The NOL Newsletter is focused on a specific type of investment. We highlight and cover companies that have significant Net Operating Losses (NOLs) where the company is attempting to monetize those NOLs.
There are a lot of companies who have acquired NOLs. The vast majority are not potential investments. After all, they must have lost a considerable amount of money in the first place to acquire the "asset." We're not interested in companies that have NOLs that are doing the same thing they've done in the past. We're interested when some "break" has occurred. Common situations are when an activist has gotten involved. Sometimes a divestiture has occurred, or perhaps there has been a transformative acquisition. Other times a new operator has been put in charge or some other significant change has occurred.
Out of the 8,000 or 9,000 potential investments in the United States, we're focused on perhaps 30. Most of these companies are small and have limited or no analyst coverage. A company considered large in this world may be a WMIH (NASDAQ:WMIH), with a market cap of $600 million. Or a Signature Group (NASDAQ:RELY) with a market cap of $300 million. Or a Steel Partners Holdings (NYSE:SPLP), which clocks in at $500 million. On the other end of the spectrum, you have ATRM Holdings (NASDAQ:ATRM) with a market cap of $3 million. Or a Sycamore Networks (NASDAQ:SCMR), which is liquidating, and currently has a market cap of $11 million. We'll highlight a group of NOL shells in the sub-$5 million range, and we ask for your help to identify others like this that may be interesting.
At one time or another many of these NOL companies were shells and had limited operations during the time of their transition. Some were recently bankrupt. Most are obscure, and that's where investors are able to gain an advantage. Very few of these companies have analyst coverage, and when they do, that coverage only comes after an acquisition and a considerable run-up in its stock price.
The NOL is certainly an asset, shielding future income up to 35% at the federal level. However, the companies we're most interested in are the ones who have attracted investors and operators who are effective capital allocators. Companies with significant NOLs often attract these types of investors. These investors understand the asset, and also tend to understand the best ways to utilize the asset.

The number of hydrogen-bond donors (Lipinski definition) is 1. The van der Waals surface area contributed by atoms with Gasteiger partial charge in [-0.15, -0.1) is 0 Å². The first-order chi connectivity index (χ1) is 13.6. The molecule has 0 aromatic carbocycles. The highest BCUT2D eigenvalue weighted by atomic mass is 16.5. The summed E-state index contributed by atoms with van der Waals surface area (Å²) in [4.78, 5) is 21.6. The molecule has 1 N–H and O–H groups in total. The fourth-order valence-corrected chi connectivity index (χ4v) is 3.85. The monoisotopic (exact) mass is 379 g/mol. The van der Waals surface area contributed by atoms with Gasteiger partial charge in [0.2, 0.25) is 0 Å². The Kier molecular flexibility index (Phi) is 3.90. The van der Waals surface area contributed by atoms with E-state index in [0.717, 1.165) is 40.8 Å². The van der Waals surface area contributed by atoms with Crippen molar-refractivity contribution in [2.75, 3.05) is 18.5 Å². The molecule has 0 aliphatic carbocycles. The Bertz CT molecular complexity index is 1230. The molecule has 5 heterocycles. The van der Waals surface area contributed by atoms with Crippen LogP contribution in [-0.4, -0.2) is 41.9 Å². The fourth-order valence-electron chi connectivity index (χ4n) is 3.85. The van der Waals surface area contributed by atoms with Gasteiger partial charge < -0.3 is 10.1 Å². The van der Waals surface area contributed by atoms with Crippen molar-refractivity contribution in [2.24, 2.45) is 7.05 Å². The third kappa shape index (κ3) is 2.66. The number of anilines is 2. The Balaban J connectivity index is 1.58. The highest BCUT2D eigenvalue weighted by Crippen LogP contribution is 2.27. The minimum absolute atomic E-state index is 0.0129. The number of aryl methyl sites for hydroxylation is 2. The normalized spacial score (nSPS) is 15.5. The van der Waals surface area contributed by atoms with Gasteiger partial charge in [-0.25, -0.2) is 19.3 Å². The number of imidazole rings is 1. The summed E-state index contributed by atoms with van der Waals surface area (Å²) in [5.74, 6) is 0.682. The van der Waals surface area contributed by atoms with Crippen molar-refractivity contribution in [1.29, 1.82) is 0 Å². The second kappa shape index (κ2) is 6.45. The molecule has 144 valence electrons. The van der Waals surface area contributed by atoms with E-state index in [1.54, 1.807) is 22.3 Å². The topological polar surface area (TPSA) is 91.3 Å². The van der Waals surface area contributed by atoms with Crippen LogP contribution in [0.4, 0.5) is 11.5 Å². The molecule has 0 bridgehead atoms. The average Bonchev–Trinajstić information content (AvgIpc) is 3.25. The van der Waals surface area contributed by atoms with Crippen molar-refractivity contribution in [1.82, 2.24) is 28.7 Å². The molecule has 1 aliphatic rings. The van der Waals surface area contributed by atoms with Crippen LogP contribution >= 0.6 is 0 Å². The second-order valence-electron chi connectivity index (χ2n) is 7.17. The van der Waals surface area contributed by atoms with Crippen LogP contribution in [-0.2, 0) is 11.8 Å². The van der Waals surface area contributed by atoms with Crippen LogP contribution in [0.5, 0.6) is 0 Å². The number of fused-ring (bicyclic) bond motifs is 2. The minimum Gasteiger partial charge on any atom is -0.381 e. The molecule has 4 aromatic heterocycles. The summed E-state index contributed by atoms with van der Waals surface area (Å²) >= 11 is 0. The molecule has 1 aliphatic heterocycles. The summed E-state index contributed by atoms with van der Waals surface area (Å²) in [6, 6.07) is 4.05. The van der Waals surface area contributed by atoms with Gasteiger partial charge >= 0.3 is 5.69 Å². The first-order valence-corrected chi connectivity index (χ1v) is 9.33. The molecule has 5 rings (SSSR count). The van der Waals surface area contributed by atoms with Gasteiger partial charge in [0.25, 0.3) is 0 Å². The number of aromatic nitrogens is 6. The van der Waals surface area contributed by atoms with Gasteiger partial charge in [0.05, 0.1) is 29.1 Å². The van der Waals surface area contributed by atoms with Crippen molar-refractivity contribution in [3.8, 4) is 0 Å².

Companies with significant NOLs that are run by effective capital allocators understand that we want predictable free cash flow. They understand that a strict focus on ROIC is important. They tend not to be interested in speculative uses for company resources. Compensation at the executive level should also be fairer and better focused on incentivizing the executive to more safely grow the company.
Another element that is attractive to us as investors is that in order to preserve the NOLs, companies often need to be creative with their financing. We'll often see rights offerings involved as part of an NOL company making an acquisition or expanding their operations. That's great for us as investors because we get access to additional shares at a discount and we typically have the opportunity to participate in an oversubscription. Recent examples of this are the rights offering in 2014 for SWK Holdings (OTCQB:SWKH) at $0.86, and the rights offering earlier this year for Signature Group Holdings (now RELY, then SGRH) at $5.64. Since those rights offerings, shares for those two companies are 80% and 101% higher respectively from the price of the rights offering.
In other instances the largest shareholder may provide debt to the company at a below market interest rate. This happened with ALJ Regional Holdings (NASDAQ:ALJJ) when it acquired subsidiaries Faneuil and Carpets N' More. Why would a large shareholder do this? They understand the value in maximizing free cash flow and taxable income, which would then be offset by the NOLs.
These characteristics provide safety on the downside, as well as potential for significant gains on the upside. When these companies succeed, their shares don't rise 20%. Their shares typically rise exponentially.
Because we rely heavily on these qualitative characteristics, the companies we're interested don't show up on screens. That's good, and gives investors like you who are interested in this niche a tremendous advantage.
Disclosure: The author is long ALJJ, SWKH, WMIH, RELY.
The author wrote this article themselves, and it expresses their own opinions. The author is not receiving compensation for it (other than from Seeking Alpha). The author has no business relationship with any company whose stock is mentioned in this article.
Editor's Note: This article covers one or more stocks trading at less than $1 per share and/or with less than a $100 million market cap. Please be aware of the risks associated with these stocks.